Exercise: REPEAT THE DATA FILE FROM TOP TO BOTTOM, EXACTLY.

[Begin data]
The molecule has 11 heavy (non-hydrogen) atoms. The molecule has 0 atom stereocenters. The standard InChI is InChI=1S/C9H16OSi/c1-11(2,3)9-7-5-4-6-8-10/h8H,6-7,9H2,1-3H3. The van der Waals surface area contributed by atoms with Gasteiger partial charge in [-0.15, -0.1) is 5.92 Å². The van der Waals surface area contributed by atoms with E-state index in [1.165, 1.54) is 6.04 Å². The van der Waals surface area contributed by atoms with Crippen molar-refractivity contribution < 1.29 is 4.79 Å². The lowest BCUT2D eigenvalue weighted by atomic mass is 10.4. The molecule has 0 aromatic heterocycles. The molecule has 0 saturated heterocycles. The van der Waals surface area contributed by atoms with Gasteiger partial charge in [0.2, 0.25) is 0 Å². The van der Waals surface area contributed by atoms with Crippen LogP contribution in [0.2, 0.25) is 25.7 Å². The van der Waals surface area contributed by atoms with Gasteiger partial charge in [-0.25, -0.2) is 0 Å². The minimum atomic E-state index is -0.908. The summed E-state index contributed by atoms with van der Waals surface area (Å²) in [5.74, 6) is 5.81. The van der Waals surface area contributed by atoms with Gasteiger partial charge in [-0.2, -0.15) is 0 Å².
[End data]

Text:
The molecule has 11 heavy (non-hydrogen) atoms. The molecule has 0 atom stereocenters. The standard InChI is InChI=1S/C9H16OSi/c1-11(2,3)9-7-5-4-6-8-10/h8H,6-7,9H2,1-3H3. The van der Waals surface area contributed by atoms with Gasteiger partial charge in [-0.15, -0.1) is 5.92 Å². The van der Waals surface area contributed by atoms with E-state index in [1.165, 1.54) is 6.04 Å². The van der Waals surface area contributed by atoms with Crippen molar-refractivity contribution < 1.29 is 4.79 Å². The lowest BCUT2D eigenvalue weighted by atomic mass is 10.4. The molecule has 0 aromatic heterocycles. The molecule has 0 saturated heterocycles. The van der Waals surface area contributed by atoms with Gasteiger partial charge in [0.2, 0.25) is 0 Å². The van der Waals surface area contributed by atoms with Crippen LogP contribution in [0.2, 0.25) is 25.7 Å². The van der Waals surface area contributed by atoms with Gasteiger partial charge in [-0.25, -0.2) is 0 Å². The minimum atomic E-state index is -0.908. The summed E-state index contributed by atoms with van der Waals surface area (Å²) in [5.74, 6) is 5.81. The van der Waals surface area contributed by atoms with Gasteiger partial charge in [-0.2, -0.15) is 0 Å².